This paper was presented at the
National Seminar on
Indian Psychology: Theories and Models
December 26 - 28, 2007
A spiritual approach to cognitive therapy
Ramesh Bijlani Sri Aurobindo Ashram, Delhi
According to Richard Carlson, stress results primarily from the gap between the way things are and the way we would like them to be. Cognitive therapy (CT) narrows this gap by cognitive restructuring. Cognitive restructuring based on logic has serious limitations because there are some situations in which it is simply impossible to find a justification for positive thinking. CT lives with this limitation because it considers the human intellect to be the highest endowment of man, and reason the most dependable instrument of the intellect. But cognitive restructuring based on a spiritual worldview has no such limitation. From the spiritual point of view, even the worst scenario has at least one positive feature: it can serve as an opportunity for spiritual growth. Spiritual growth is an expansion of consciousness so that the person experiencing it becomes more and more aware of the all-pervasive Spirit of the Divine, and starts living in a manner that reflects this awareness. The capacity for spiritual growth is a uniquely human attribute, and is the ultimate purpose of human life. This ancient but perennial wisdom has dominated Indian spiritual thought for more than 3000 years. The application of this wisdom in cognitive therapy will be illustrated by a few case histories.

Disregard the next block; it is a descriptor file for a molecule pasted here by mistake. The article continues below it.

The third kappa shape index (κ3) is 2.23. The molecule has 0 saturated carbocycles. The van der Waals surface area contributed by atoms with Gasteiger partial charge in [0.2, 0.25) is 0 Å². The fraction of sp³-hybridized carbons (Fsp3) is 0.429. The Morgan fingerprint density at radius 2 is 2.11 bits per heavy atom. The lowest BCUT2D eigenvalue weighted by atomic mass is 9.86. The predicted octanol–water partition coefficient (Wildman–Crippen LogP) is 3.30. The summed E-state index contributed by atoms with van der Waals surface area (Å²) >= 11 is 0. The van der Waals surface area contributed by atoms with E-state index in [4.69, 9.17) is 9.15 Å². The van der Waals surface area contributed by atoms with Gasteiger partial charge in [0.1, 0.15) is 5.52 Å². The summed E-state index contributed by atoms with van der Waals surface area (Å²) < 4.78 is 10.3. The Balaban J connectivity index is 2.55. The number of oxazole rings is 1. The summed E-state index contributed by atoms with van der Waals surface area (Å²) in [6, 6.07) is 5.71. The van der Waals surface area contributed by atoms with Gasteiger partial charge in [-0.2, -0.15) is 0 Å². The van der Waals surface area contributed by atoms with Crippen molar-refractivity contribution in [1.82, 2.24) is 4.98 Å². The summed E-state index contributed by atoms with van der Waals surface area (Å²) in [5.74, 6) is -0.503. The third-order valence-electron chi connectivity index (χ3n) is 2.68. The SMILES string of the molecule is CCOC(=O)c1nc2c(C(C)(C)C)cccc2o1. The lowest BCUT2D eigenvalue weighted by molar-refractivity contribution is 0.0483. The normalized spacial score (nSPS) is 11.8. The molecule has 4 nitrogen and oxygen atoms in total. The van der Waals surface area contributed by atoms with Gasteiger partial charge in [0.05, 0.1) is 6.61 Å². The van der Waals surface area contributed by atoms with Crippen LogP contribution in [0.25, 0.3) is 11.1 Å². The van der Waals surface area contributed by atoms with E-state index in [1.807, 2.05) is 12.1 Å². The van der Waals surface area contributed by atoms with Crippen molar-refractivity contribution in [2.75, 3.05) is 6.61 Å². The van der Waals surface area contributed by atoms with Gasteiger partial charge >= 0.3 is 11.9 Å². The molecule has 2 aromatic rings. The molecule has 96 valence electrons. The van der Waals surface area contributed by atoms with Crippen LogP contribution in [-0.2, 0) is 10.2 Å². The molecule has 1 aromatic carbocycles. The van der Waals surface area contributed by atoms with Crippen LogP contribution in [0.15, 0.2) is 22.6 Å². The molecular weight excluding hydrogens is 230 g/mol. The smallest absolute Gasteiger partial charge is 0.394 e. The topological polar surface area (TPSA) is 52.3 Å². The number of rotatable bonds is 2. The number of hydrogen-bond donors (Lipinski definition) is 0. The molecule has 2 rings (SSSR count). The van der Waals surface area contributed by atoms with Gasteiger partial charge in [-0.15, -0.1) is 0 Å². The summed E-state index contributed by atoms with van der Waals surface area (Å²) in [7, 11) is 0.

Email the author, Prof. Ramesh Bijlani, at firstname.lastname@example.org